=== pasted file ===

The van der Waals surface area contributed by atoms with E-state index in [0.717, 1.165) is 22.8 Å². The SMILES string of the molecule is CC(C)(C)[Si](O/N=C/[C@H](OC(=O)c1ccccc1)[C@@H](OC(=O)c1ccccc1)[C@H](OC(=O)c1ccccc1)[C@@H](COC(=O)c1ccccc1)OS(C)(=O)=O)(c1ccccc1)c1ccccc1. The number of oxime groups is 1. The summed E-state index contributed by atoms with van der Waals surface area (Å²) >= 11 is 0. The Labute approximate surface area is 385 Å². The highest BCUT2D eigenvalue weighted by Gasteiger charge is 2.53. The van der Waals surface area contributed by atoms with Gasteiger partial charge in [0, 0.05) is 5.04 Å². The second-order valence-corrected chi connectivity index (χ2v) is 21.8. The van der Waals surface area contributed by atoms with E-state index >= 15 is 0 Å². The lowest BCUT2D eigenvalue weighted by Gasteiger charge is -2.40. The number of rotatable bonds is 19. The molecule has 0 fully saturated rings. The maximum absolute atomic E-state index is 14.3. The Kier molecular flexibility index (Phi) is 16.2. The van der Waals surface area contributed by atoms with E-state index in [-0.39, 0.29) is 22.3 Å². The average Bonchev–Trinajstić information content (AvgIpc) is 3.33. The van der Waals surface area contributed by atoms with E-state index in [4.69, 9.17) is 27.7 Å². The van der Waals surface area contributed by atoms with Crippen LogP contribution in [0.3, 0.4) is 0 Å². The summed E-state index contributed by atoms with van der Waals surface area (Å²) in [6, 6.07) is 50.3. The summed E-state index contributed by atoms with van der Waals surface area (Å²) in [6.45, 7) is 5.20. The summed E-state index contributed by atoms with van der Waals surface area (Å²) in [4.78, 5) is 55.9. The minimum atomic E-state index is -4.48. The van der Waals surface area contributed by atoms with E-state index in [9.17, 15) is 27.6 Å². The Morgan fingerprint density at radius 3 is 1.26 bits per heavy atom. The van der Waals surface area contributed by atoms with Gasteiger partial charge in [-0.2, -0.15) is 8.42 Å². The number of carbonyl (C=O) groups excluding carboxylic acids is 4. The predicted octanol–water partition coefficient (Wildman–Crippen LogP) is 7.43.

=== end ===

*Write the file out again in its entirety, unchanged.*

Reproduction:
The van der Waals surface area contributed by atoms with E-state index in [0.717, 1.165) is 22.8 Å². The SMILES string of the molecule is CC(C)(C)[Si](O/N=C/[C@H](OC(=O)c1ccccc1)[C@@H](OC(=O)c1ccccc1)[C@H](OC(=O)c1ccccc1)[C@@H](COC(=O)c1ccccc1)OS(C)(=O)=O)(c1ccccc1)c1ccccc1. The number of oxime groups is 1. The summed E-state index contributed by atoms with van der Waals surface area (Å²) >= 11 is 0. The Labute approximate surface area is 385 Å². The highest BCUT2D eigenvalue weighted by Gasteiger charge is 2.53. The van der Waals surface area contributed by atoms with Gasteiger partial charge in [0, 0.05) is 5.04 Å². The second-order valence-corrected chi connectivity index (χ2v) is 21.8. The van der Waals surface area contributed by atoms with E-state index >= 15 is 0 Å². The lowest BCUT2D eigenvalue weighted by Gasteiger charge is -2.40. The number of rotatable bonds is 19. The molecule has 0 fully saturated rings. The maximum absolute atomic E-state index is 14.3. The Kier molecular flexibility index (Phi) is 16.2. The van der Waals surface area contributed by atoms with E-state index in [-0.39, 0.29) is 22.3 Å². The average Bonchev–Trinajstić information content (AvgIpc) is 3.33. The van der Waals surface area contributed by atoms with E-state index in [4.69, 9.17) is 27.7 Å². The van der Waals surface area contributed by atoms with Crippen LogP contribution in [0.3, 0.4) is 0 Å². The summed E-state index contributed by atoms with van der Waals surface area (Å²) in [6, 6.07) is 50.3. The summed E-state index contributed by atoms with van der Waals surface area (Å²) in [6.45, 7) is 5.20. The summed E-state index contributed by atoms with van der Waals surface area (Å²) in [4.78, 5) is 55.9. The minimum atomic E-state index is -4.48. The van der Waals surface area contributed by atoms with E-state index in [9.17, 15) is 27.6 Å². The Morgan fingerprint density at radius 3 is 1.26 bits per heavy atom. The van der Waals surface area contributed by atoms with Gasteiger partial charge in [-0.2, -0.15) is 8.42 Å². The number of carbonyl (C=O) groups excluding carboxylic acids is 4. The predicted octanol–water partition coefficient (Wildman–Crippen LogP) is 7.43.